Analyzing Identity Fields
A simple way to determine if a table contains an identity field is to use the SSMS Object Explorer Design Interface. Navigate to the table, then right-click it and choose Design from the pop-up window. When your design tab opens, select the first field in the table to view its list of properties in the lower pane of the tab (In this case the field is ProductID). Look to see if the Identity Specification property in the lower pane is set to either yes or no.
In this example the ProductID field begins with a value of 1 (Identity Seed) and adds 1 to the value of the ProductID for each new record added to the table (Identity Increment).
Creating Identity Fields
Since most identity fields use a seed value of 1 and an increment value of 1, the example below will use different values to better illustrate the behavior of the identity property.
Let’s begin by creating the [TestTable], with a seed value of 100 and an increment value of 50. This means the first record’s ID will be 100 and each record inserted into the table after this will have 50 added to the previous value.
CREATE TABLE TestTable
(TestID INT IDENTITY(100,50),
INSERT INTO TestTable (FName, Middle, LName)
(‘Sarah’, ‘F’, ‘Smith’),
(‘John’, ‘Q’, ‘Public’),
(‘Mary’, ‘B’, ‘Goode’)
(A note for SQL Server 2005 users, this example inserts values using row constructors, a feature introduced in SQL Server 2008. If you are running SQL Server 2005, you must change your code slightly to replicate this example. Repeat the full INSERT statement and VALUES keyword for each row being inserted.)
The results for the first three records inserted are shown below. Notice that the values for the TestID field are 100, 150, and 200.
SELECT * FROM TestTable
This shows that the Identity seed value does not have to start at one, nor does it have to increment by one. Any seed or increment value can be used.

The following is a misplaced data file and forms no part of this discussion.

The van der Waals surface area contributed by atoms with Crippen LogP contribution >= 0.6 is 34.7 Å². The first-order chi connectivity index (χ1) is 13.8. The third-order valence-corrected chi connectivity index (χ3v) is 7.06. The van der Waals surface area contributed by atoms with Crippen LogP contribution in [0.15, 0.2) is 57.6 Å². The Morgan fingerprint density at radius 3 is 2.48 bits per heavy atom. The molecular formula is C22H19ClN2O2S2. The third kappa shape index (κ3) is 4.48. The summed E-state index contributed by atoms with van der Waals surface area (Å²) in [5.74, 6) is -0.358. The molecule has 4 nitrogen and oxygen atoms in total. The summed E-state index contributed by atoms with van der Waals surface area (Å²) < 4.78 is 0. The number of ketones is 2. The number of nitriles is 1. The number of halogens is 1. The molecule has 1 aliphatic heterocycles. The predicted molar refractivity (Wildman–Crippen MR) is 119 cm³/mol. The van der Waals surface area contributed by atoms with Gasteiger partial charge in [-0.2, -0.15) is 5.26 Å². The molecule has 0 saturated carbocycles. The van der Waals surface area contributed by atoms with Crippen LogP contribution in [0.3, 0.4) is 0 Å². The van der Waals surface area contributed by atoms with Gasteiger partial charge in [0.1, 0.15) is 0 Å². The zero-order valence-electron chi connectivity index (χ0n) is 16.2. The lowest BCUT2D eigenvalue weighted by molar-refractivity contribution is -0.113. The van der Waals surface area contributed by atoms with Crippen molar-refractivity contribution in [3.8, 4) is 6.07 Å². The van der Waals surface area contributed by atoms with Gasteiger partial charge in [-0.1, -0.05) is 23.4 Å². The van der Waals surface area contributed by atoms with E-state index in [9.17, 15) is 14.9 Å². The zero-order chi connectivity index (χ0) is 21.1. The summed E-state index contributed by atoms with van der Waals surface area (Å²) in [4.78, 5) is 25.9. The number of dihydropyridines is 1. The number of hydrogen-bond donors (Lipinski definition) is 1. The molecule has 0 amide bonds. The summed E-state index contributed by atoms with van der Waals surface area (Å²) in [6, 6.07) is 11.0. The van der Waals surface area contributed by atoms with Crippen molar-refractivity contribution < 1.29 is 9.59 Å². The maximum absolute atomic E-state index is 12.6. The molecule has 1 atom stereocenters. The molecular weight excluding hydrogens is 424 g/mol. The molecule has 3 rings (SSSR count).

Question: Does this include having a seed value of zero and a negative increment value?
The identity property enforces non-nullability. Using the SSMS Object Explorer, navigate to the Design Interface tab for TestTable and notice that SQL Server has created the TestID field as non-nullable, even though we didn’t specify it as being NOT NULL when creating the table using T-SQL code. This is a SQL Server constraint to actively ensure this important field is always populated with a value.
Overriding Identity Fields
Sometimes you will need to alter or insert specific values in a field with an identity property. In the following example, the ProductID field of the CurrentProducts table is the identity field. To make an explicit insert of ProductID values, it is necessary to temporarily implement the SET IDENTITY_INSERT statement, by first setting its property to ON for the CurrentProducts table and then setting it back to OFF immediately after the new values have been inserted.
Remember, after the manual inserts are completed, it is very important to change the SET IDENTITY_INSERT property back to OFF. Once the SET IDENTITY_INSERT property is set to OFF for a table, SQL Server will automatically begin picking the next values.
SQL Server will only allow one table per session to utilize the SET IDENTITY_INSERT with its property set to ON at a time. In other words, if the code above was missing the highlighted SET IDENTITY_INSERT CurrentProducts OFF statement, no other table in the JProCo database could manually alter any other identity field until this table has the property set to OFF. Fortunately, SQL Server will issue an error message identifying the table that currently has the SET IDENTITY_INSERT property set to ON, making it easier to make the necessary correction.
This lesson is a condensed excerpt from Chapter 3:
SQL Queries Joes2Pros: SQL Query Techniques for Microsoft SQL Server 2008 (SQL Exam Prep Series 70-433 Volume 2 of 5)